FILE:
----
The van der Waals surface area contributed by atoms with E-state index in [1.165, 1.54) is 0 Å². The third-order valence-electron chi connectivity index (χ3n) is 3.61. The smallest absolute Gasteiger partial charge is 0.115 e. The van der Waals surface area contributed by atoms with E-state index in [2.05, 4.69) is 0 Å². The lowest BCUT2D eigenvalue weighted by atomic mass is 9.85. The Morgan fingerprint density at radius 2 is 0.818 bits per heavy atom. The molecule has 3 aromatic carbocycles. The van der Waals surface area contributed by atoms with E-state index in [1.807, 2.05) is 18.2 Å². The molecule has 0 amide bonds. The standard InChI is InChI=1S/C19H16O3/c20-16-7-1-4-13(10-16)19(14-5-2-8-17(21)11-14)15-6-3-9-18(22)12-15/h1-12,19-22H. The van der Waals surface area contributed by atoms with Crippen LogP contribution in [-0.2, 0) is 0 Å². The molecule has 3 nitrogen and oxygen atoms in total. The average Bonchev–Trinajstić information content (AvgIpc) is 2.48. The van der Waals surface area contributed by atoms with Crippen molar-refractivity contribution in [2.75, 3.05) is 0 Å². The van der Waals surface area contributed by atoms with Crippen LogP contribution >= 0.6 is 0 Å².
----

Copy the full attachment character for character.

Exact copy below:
The van der Waals surface area contributed by atoms with E-state index in [1.165, 1.54) is 0 Å². The third-order valence-electron chi connectivity index (χ3n) is 3.61. The smallest absolute Gasteiger partial charge is 0.115 e. The van der Waals surface area contributed by atoms with E-state index in [2.05, 4.69) is 0 Å². The lowest BCUT2D eigenvalue weighted by atomic mass is 9.85. The Morgan fingerprint density at radius 2 is 0.818 bits per heavy atom. The molecule has 3 aromatic carbocycles. The van der Waals surface area contributed by atoms with E-state index in [1.807, 2.05) is 18.2 Å². The molecule has 0 amide bonds. The standard InChI is InChI=1S/C19H16O3/c20-16-7-1-4-13(10-16)19(14-5-2-8-17(21)11-14)15-6-3-9-18(22)12-15/h1-12,19-22H. The van der Waals surface area contributed by atoms with Crippen LogP contribution in [-0.2, 0) is 0 Å². The molecule has 3 nitrogen and oxygen atoms in total. The average Bonchev–Trinajstić information content (AvgIpc) is 2.48. The van der Waals surface area contributed by atoms with Crippen molar-refractivity contribution in [2.75, 3.05) is 0 Å². The van der Waals surface area contributed by atoms with Crippen LogP contribution >= 0.6 is 0 Å².